The process of developing an addiction differs for everyone because a variety of contributing factors underscore the disease. For some individuals, becoming addicted to alcohol or drugs is the result of social consequences due to one’s peers primarily being substance abusers. Others become addicted as a result of indulging in their curiosities. There are also those for whom substance abuse was a behavioral characteristic one gets from family members who have also struggled with alcoholism or drug addiction. However, no matter how it occurs, many repercussions tend to be experienced by most people who have an addiction.
After becoming addicted, individuals experience a profound transformation. Both one’s physical and mental health deteriorate as substance abuse becomes the central, driving force in an individual’s life. Throughout each day, an addicted person must continually seek the next fix to keep withdrawal symptoms at bay. Living in this way will eventually result in the loss of one’s job as well as many other opportunities, financial instability, damage of or destruction to one’s relationships, and perhaps even legal repercussions for criminal behaviors. In short, virtually every aspect of an individual’s life is significantly affected by the development of an addiction.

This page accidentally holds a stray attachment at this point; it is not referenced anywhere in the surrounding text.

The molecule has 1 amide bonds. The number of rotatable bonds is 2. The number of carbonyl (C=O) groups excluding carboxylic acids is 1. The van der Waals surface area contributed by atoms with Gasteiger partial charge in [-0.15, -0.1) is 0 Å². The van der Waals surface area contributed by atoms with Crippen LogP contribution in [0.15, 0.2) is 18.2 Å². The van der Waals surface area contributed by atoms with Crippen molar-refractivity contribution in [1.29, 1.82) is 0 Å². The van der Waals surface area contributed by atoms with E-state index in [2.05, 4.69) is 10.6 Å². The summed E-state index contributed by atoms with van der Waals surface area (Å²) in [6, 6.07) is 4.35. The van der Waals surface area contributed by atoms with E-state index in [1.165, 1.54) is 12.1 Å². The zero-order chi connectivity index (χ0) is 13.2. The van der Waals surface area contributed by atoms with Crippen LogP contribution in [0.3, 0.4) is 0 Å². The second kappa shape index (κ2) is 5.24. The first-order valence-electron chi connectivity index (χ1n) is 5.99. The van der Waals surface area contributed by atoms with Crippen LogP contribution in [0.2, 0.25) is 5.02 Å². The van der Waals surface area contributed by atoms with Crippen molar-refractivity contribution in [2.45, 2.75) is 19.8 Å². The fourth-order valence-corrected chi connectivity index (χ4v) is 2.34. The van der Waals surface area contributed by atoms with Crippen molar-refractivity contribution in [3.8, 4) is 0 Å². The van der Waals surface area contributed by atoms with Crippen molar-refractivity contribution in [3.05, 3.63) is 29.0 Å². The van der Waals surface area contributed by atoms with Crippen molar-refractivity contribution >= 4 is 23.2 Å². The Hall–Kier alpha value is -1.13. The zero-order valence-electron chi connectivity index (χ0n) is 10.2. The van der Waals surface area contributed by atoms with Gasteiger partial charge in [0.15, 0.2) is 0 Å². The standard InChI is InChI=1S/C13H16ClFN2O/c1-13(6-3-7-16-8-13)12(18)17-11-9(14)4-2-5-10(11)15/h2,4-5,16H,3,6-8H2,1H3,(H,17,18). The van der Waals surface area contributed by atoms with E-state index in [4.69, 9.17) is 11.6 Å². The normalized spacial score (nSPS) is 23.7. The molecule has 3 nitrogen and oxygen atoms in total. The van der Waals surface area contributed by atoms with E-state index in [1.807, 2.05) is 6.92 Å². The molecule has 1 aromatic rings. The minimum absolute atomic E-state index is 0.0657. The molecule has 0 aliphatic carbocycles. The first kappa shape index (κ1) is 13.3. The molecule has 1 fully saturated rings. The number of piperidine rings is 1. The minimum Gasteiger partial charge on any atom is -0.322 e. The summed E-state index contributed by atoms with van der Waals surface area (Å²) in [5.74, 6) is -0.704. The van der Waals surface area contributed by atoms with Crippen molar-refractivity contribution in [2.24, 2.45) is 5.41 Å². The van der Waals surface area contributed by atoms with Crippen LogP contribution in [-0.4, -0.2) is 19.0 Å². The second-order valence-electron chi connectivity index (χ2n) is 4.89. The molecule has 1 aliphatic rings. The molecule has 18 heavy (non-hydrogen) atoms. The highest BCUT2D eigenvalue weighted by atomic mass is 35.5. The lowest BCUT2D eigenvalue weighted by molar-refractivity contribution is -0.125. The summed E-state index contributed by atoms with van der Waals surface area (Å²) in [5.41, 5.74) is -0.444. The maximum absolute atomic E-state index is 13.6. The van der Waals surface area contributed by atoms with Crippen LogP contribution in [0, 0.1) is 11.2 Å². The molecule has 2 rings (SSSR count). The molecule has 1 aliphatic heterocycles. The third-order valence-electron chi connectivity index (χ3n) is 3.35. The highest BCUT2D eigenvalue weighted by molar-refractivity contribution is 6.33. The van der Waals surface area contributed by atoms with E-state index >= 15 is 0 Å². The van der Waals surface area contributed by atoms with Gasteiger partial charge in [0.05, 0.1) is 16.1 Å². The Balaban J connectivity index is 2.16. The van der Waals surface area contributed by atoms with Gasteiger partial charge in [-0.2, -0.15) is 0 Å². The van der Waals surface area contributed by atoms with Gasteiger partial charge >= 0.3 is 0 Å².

Fortunately, recovery is both possible and attainable. While many have achieved lasting success in addiction treatment programs, 12-step support groups have allowed millions upon millions of people with an addiction to reclaim their health and independence. Having first started in the 1930s, Alcoholics Anonymous is the first and original 12-step support group for which the renowned 12 Steps were created. The 12 Steps provide individuals who have suffered physically, mentally, and spiritually from the effects of addiction with a means of achieving a comprehensive recovery, emphasizing the role that spiritual awakening has in the recovery process. Moreover, an important part of the 12-step method involves a concept known as sponsorship. Therefore, the following will define sponsorship and provide basic tips for 12-step newcomers who are or might soon be looking for a sponsor.
Recovery the 12 Steps Way